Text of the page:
Tennessee Motorcycle Safety Program

Welcome to the Motorcycle Safety Page

Share the Road!



Motorcycles are vehicles with the same rights and privileges as any motor vehicle on the roadway.

All motorists are reminded to safely "share the road" with motorcycles and to be extra alert to help keep motorcyclists safe. Motorcyclists are reminded to make themselves visible to other motorists.




Tennessee Motorcycle Routes

Click the image above to view an interactive map with popular motorcycle routes throughout Tennessee.  If you would like to have a motorcycle route added to the map, please email info@tntrafficsafety.org with the subject header "Tennessee Motorcycle Route". 


Tennessee State Motorcycle Laws*

  • Safety Helmet required by law (TCA 55-9-302)
  • Daytime Use of Headlight required by state law (TCA 55-8-164(b))
  • Eye Protection required by law unless equipped with windscreen (TCA 55-9-304)
  • Lane Splitting not authorized (TCA 55-8-182 (B & C))
  • Mirror Left (L) Right (R) one required by law (TCA 55-9-305)
  • Muffler required, cutouts prohibited (TCA 55-9-202)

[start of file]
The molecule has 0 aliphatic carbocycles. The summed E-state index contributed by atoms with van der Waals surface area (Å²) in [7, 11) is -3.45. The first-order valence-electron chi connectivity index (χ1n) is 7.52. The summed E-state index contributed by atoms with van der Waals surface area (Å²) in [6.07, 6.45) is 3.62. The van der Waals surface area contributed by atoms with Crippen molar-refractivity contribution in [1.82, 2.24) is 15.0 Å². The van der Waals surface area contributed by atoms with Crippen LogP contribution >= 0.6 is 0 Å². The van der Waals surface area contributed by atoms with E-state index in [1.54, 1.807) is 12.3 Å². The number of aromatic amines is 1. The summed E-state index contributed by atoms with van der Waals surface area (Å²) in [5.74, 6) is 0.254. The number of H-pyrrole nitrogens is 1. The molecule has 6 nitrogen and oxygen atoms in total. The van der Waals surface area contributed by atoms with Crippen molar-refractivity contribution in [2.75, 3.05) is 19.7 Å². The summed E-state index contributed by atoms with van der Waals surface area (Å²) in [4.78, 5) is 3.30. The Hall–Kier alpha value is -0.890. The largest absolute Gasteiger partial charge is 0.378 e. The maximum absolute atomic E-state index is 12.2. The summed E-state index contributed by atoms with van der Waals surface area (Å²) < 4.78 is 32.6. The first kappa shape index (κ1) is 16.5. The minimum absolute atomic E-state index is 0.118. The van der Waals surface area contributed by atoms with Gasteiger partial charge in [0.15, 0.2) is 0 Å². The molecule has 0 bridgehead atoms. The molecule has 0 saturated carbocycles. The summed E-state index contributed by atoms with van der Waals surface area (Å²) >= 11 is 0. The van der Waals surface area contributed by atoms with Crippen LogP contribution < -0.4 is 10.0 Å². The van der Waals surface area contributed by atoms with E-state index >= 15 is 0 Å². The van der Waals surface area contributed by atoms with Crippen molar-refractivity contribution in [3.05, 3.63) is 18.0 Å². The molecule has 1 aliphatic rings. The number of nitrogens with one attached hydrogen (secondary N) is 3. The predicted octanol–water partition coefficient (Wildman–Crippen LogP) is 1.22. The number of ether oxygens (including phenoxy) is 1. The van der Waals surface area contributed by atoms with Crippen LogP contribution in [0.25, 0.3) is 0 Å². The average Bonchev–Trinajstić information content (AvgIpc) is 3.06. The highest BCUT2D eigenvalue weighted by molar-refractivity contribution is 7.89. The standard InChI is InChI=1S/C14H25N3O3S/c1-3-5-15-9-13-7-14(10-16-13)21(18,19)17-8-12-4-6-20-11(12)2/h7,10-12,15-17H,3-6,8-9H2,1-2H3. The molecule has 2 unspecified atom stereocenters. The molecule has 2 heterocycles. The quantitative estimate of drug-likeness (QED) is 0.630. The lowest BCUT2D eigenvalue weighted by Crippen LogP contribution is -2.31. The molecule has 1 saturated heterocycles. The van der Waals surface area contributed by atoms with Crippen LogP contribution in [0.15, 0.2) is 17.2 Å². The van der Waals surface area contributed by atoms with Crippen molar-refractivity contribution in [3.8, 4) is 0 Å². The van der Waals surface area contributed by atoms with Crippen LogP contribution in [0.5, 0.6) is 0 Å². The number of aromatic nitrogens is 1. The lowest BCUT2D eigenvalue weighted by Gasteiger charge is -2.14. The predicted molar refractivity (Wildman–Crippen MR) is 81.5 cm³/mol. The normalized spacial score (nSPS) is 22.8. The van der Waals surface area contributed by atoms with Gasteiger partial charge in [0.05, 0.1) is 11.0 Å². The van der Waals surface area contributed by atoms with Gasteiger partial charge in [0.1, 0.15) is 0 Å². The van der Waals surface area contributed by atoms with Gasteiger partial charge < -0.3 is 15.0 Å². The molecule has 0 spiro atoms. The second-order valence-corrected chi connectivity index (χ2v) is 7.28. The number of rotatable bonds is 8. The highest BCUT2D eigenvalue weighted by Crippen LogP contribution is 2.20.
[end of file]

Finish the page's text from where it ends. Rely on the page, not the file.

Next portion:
• Passenger Footrest & Passenger Seat required if carrying a passenger (TCA 55-9-305/TCA 55-8-164(a))

*See LexusNexus system for full list of laws and information.


May is Motorcycle Safety Awareness Month

May is designated Motorcycle Safety Awareness Month. States and motorcycle organizations across the country conduct a variety of activities to promote the importance of motorist awareness and sharing the road with motorcyclists.


Riding and Alcohol DO NOT MIX!

Alcohol is a major contributor to motorcycle crashes and the resulting injuries and fatalities. Alcohol affects those skills essential to riding a motorcycle - balance and coordination. So it plays a particularly big role in motorcycle fatalities.

In 2011, 30% of all fatally injured motorcycle riders had BAC levels of .08 or higher. An additional 7% had alcohol levels of BAC .01 to .07.

Helmets Save Lives!

  • NHTSA estimates that helmets saved the lives of 1,617 motorcyclists in 2011. If all motorcyclists had worn helmets, an additional 703 lives could have been saved.
  • The economic cost savings due to helmet use was approximately $3.4 billion in 2011, and an additional $1.4 billion could have been saved if all motorcyclists had worn helmets.


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Tennessee Tech University
1105 N. Peachtree Ave.
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Cookeville, TN 38505

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